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Producer Application Committee:

Selection for Traits Without EPDs

Tips to select animals for traits not measured in the National Cattle Evaluation.

by Kasey Brown, associate editor, Angus Journal®

OKLAHOMA CITY (June 13, 2013) — Not all traits have measurements in a national cattle evaluation (NCE), which results in expected progeny differences (EPDs). Yet those traits may still be important to your operation’s selection strategy, said Dan Moser, Kansas State University, to attendees of the 45th Annual Beef Improvement Federation Research Symposium and Convention in Oklahoma City, Okla., June 12-15. Moser addressed the Producer Application Committee breakout session Thursday afternoon.


Dan Moser
Dan Moser

There are a few reasons why a relevant trait isn’t included in NCE, Moser explained. Some traits have to be subjectively measured, and breed associations may not collect data for certain traits. For instance, he said, docility isn’t measured by every association, and it’s a trait that has to be measured subjectively.


Moser noted that niche traits aren’t included in NCE, nor are those with questionable indicators. Traits not related to profitability also are not included.


“Any time you make a selection decision, you are basing that on your estimation of the individual’s progeny difference,” Moser said. When making selection decisions based on traits for which there are no EPDs, it is important to consider what goes into calculating an EPD.


For instance, EPD selection starts with accurate, objective measurement of the phenotype. Measurement error lowers the accuracy of selection.


EPD selection compares animals’ phenotypes to those of other animals in the same contemporary group and accounts for environmental differences between groups.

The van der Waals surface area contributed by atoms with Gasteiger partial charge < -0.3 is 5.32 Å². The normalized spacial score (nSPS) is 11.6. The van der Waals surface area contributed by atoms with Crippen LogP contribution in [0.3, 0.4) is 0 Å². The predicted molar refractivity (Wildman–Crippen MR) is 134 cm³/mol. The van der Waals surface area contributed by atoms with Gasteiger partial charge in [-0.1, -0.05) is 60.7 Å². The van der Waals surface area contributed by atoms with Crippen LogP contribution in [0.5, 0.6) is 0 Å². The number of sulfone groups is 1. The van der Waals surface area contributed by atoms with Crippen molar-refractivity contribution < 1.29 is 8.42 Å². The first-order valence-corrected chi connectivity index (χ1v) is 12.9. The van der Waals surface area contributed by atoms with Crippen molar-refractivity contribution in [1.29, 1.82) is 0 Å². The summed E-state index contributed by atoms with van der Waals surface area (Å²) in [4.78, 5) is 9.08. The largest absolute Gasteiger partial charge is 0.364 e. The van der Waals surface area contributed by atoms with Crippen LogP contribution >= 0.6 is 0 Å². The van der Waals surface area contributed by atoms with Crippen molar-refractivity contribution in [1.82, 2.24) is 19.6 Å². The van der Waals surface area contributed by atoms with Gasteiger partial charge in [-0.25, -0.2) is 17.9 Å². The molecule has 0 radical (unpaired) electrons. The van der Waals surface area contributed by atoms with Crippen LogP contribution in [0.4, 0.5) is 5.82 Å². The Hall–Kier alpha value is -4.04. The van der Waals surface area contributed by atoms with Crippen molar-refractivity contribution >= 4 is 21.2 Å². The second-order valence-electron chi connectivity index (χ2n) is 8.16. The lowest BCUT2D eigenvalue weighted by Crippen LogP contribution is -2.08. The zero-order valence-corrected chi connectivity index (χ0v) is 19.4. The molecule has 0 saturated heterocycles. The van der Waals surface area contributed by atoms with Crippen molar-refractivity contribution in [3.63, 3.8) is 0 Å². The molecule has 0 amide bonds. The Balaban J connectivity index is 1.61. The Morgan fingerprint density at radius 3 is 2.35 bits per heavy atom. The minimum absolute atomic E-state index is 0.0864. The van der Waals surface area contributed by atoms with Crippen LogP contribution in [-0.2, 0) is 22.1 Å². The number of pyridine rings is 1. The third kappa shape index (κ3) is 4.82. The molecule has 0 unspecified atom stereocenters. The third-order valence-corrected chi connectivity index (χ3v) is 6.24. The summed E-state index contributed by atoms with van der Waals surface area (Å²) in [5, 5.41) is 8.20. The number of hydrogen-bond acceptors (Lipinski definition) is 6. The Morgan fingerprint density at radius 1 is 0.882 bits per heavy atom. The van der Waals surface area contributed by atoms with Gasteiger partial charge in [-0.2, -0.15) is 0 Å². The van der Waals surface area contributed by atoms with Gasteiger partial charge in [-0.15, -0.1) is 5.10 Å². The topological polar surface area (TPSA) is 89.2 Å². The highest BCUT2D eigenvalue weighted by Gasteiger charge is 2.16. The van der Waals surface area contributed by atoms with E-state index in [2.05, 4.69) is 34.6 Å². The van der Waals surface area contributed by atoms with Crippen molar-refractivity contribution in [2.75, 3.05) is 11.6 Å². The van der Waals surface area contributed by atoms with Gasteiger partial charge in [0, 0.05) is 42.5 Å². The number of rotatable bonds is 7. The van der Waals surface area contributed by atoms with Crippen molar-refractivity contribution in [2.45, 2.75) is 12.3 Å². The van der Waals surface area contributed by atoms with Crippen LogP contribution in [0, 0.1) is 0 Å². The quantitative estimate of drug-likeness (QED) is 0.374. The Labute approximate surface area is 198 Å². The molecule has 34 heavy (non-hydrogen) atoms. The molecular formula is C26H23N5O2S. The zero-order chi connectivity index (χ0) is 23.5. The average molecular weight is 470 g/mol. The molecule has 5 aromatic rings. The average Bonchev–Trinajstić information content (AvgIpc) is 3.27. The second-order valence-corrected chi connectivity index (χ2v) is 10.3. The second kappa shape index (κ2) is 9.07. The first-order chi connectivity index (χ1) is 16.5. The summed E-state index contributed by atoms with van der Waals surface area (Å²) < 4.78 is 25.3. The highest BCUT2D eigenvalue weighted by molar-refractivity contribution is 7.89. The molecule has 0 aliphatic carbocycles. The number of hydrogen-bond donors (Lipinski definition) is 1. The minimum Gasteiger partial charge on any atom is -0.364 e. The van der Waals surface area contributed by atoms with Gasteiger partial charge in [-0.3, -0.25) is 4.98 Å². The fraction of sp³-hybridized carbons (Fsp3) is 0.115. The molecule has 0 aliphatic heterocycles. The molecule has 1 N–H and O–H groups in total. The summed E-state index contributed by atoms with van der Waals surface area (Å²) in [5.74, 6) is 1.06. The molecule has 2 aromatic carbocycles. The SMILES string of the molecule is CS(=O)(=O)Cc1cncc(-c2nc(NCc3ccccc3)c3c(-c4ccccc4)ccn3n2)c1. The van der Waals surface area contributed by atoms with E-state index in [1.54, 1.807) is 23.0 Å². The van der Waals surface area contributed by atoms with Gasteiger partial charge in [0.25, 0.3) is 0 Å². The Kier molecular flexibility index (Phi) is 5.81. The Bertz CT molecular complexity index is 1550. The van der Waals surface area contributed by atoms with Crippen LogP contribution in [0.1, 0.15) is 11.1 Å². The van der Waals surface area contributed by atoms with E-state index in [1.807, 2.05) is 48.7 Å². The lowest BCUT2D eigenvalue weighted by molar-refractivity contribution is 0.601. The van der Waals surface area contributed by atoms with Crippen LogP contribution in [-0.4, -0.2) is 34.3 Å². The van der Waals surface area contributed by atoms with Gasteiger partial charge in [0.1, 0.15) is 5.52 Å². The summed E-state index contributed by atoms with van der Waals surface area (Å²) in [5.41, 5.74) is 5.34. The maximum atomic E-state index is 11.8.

EPDs account for heritability of a trait. Highly heritable traits, like carcass traits and mature size, respond well to phenotypic selection. Conversely, female reproductive rate and survival are low in heritability and are thus difficult to change without progeny testing. Rate of growth is moderately heritable, he added.


EPDs combine data from the animal, its ancestors and its progeny. They account for the level of genetic competition and for non-random mating. Some EPDs incorporate genomic information.


Moser said it’s important to understand the relationship between your trait of interest and profit.


EPD selection starts with accurate, objective measurement of the phenotype, but when EPDs are available, they are the most powerful tool available for selection, said Moser. “Mental adjustment” of EPDs, which are used when EPDs aren’t available, for visual characteristics and actual data introduces bias and lowers the rate of genetic progress.


Ultimately, traits without EPDs can be selected for, but selection is more difficult and genetic change is slower. Traits without EPDs are more difficult to improve through this method of selection, though the good news is that it is also more difficult to bring in problems.


Return to the Newsroom for links to the PowerPoint presentation that accompanied this presentation.


Editor’s Note: This summary was written under contract or by staff of Angus Productions Inc. (API). Through an agreement with the Beef Improvement Federation, we are encouraging reprinting of the articles to those who will adhere to the reprint guidelines available on this site. Please review those guidelines or contact Shauna Rose Hermel, editor, at 816-383-5270. PowerPoints are posted with permission of the presenter and may not be reproduced in whole or in part without the express permission of the presenter.

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Headquartered in Saint Joseph, Mo., API publishes the Angus Journal, the Angus Beef Bulletin, the Angus Beef Bulletin EXTRA, and the Angus Journal Daily, as well as providing online coverage of events and topics pertinent to cattlemen through the Angus Journal Virtual Library.  

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